Online VS In-Person Classes: Student Perspectives

Staff Writer: Juliana Fiorilli 

From March of 2019 until the fall semester of 2021, classes were attended mostly online, or a hybrid of online and in-person courses. After the shock wore off and students began to get used to attending online classes, a year of college was finished for most students without ever meeting in-class.

The two types of classes show differences in grades, interpersonal relationships, learning experience, and the student experience overall.

In a survey of 12 students from Wingate University, the results were split in half between the class preference types. These results showed that one-half of the students preferred online classes while the other half preferred in-person classes.

With the responses being this varied, one student said, “They’re better in person than online.” Meanwhile, other students said it was easier to do school work online but actually learn more when they attend in-person.

Three-quarters of the students said that they retained greater information from attending in-person courses. However, when given the choice, over half of the students would prefer to attend their classes online. A student said, “I don’t focus well online and I get really distracted by other things. However, if I can choose to go online for in-person some days that works too.”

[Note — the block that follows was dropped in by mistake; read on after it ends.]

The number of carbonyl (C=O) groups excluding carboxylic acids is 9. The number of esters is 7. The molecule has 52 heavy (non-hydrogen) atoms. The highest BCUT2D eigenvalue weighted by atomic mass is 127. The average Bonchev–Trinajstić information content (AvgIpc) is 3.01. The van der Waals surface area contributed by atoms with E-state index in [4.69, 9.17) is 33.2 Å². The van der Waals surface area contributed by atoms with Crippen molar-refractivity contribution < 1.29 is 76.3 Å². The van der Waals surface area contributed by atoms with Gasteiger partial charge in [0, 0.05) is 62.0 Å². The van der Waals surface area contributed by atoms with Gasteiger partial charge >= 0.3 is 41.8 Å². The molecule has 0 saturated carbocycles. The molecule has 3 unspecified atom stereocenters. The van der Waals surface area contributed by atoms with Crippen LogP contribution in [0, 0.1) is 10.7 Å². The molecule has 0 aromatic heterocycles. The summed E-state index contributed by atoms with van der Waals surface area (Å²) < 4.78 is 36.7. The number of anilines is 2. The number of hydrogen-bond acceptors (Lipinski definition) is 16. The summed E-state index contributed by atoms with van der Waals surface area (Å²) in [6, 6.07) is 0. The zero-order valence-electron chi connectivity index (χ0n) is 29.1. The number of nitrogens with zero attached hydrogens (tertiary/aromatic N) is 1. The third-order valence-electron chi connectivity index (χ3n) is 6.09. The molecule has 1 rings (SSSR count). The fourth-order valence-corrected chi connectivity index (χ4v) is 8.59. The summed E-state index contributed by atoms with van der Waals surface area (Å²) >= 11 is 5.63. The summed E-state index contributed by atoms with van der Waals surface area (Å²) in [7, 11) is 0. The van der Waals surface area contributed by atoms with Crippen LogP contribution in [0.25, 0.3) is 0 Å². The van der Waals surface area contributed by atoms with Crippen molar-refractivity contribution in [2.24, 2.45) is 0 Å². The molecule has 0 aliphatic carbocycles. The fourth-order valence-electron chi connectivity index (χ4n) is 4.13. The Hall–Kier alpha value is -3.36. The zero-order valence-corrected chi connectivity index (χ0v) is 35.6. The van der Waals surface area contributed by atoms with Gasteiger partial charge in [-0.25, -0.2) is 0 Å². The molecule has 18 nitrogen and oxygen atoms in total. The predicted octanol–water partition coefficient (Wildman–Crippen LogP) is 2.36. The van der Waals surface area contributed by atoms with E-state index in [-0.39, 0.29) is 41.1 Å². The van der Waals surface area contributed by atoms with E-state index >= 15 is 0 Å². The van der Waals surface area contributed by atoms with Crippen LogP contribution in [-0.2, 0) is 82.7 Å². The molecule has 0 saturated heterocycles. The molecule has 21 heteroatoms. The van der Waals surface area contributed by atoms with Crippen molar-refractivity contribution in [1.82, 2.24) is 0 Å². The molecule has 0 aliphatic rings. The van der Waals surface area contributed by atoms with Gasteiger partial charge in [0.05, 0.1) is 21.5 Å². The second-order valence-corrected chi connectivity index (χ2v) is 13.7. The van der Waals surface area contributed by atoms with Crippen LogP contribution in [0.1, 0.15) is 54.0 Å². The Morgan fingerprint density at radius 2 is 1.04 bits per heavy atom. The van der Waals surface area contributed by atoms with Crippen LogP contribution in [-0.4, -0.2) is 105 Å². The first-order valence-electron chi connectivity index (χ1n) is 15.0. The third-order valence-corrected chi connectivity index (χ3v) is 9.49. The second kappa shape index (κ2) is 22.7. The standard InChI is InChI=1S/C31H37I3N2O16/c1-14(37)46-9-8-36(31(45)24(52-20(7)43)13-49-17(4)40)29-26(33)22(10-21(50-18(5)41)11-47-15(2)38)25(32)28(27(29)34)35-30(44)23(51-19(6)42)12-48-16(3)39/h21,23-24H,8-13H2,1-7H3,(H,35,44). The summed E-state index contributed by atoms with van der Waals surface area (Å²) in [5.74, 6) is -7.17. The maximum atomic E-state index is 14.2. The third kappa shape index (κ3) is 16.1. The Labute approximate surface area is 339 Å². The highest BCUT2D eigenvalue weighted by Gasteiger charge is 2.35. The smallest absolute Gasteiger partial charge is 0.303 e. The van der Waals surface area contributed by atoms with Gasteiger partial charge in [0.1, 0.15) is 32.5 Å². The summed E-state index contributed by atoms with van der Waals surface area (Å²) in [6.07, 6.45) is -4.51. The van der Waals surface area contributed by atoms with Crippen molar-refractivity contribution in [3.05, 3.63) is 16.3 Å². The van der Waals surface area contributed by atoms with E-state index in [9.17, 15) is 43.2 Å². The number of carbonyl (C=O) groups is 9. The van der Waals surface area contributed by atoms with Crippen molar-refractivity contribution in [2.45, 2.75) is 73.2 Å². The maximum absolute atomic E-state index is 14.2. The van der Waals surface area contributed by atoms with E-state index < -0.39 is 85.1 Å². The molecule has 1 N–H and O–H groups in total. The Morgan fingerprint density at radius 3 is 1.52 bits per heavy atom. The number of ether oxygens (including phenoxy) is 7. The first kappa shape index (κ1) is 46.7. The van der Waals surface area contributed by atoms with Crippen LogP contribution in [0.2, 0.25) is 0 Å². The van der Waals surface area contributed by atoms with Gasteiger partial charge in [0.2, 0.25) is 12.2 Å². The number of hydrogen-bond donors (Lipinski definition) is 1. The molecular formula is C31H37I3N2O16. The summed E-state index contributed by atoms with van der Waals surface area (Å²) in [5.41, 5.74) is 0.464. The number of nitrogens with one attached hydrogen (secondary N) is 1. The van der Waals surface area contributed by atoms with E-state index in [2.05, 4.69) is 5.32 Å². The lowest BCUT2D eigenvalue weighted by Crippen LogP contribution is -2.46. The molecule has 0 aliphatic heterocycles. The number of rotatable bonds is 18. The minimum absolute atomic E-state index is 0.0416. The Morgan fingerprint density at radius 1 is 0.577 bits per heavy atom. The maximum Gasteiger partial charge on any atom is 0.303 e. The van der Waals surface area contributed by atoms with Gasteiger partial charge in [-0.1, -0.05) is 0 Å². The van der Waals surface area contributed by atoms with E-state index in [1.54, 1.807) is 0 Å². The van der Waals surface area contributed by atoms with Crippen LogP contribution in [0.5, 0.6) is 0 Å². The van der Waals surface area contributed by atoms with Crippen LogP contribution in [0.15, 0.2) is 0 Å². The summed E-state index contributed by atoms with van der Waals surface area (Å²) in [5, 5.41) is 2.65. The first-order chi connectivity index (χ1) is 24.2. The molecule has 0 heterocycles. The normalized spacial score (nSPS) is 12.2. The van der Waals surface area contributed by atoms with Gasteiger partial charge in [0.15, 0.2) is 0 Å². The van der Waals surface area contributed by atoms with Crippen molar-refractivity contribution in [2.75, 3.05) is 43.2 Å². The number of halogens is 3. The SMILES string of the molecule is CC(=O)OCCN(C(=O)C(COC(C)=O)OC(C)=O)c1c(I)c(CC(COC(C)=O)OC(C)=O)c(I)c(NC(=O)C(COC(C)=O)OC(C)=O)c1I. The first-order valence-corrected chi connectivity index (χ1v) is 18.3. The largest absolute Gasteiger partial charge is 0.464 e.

Over half of the students, 67 percent said that their grades differed between the two types of classes. A student responded, “Although I have not seen a huge change in my grades between online and in-person classes, I believe it was easier online but also more self-learning.”

Other student responses said that they were more focused during in-person classes, “I am better hands-on and focused on seeing someone teach,” while others said, “I had better grades online because I feel more focused.”

Nine out of 12 of the students said that they had difficulty adjusting to going back to all in-person classes. Students said it was extremely hard to adapt to a new routine and having to physically be present after attending online classes for over a year.

In the question, “Do you think there is a loss of connection between peers/administration being in online classes?” 11 out of the 12 students said yes. One student said, “Absolutely, as a commuter, it’s already hard to feel like I know people on campus, and when we moved online it only made me care less about meeting new people.”

Other students said that the lack of connection stems from not being able to see anyone’s face and no one wanting to press that unmute button to interact during online classes. Adjusting to all online classes was difficult for students, but going back to all in-person classes was just as stressful. Everyone’s learning style and preferences are different.

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